Special Report

Newest Dog Breeds You've Probably Never Heard Of

Every year, the American Kennel Club, the country’s purebred dog registry, considers new breeds to add to its index. It’s a rigorous vetting process as the AKC has stringent eligibility requirements for full recognition.

Among these, the prospective breed must have a demonstrated U.S. following — that is, there must be a national club with at least 100 members. There also must be a substantial population in the country of at least 300 dogs of the same breed and all with a three-generation pedigree. There are geographic requirements, too. The breed must be found in at least 20 states. Other considerations include observations by AKC field staff, competitions, and specialty shows. The process often takes years.

These requirements largely explain why the AKC has recognized only 31 new breeds since 2010. Some of the breeds, such as the Xoloitzcuintli, are ancient and little changed over millennia but perhaps only recently introduced to this country. Other breeds, such as the Dogo Argentino, were created in the 20th century.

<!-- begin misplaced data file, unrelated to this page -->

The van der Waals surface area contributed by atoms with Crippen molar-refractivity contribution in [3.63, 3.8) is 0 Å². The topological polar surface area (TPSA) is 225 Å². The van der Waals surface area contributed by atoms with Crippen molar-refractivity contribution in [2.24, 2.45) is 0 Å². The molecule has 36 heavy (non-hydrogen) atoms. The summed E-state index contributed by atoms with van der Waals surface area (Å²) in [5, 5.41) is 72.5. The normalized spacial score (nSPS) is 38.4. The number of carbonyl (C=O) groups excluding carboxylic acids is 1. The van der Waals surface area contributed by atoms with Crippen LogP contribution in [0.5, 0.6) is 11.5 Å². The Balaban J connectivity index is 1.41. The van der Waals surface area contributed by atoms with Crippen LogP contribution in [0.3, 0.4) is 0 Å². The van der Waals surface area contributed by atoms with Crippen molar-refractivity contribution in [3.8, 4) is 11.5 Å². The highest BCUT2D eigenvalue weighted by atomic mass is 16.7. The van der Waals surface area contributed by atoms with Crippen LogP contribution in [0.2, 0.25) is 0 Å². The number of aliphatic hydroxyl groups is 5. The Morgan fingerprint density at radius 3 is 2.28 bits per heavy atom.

The most recent additions to the AKC registry — two new breeds have already been recognized this year — are a cosmopolitan bunch: one originated in Argentina (the first breed from that country to be recognized), two in France, one in the Middle East by way of Italy, one in the Netherlands, and one in West Africa. Interestingly, all were used for hunting and/or retrieving game.

Many people first get their dogs when they are just puppies and form bonds that last a lifetime. While they would perhaps never say it out loud, some dog owners may privately wish their puppy would never grow up — these are 20 dogs that stay puppies the longest.

To identify the newest dog breeds, 24/7 Tempo reviewed the dog breeds recognized as registrable in the last 10 years by the American Kennel Club. Information about the breed group and life expectancy is from the AKC.

Click here to see the newest dog breeds you’ve probably never heard of

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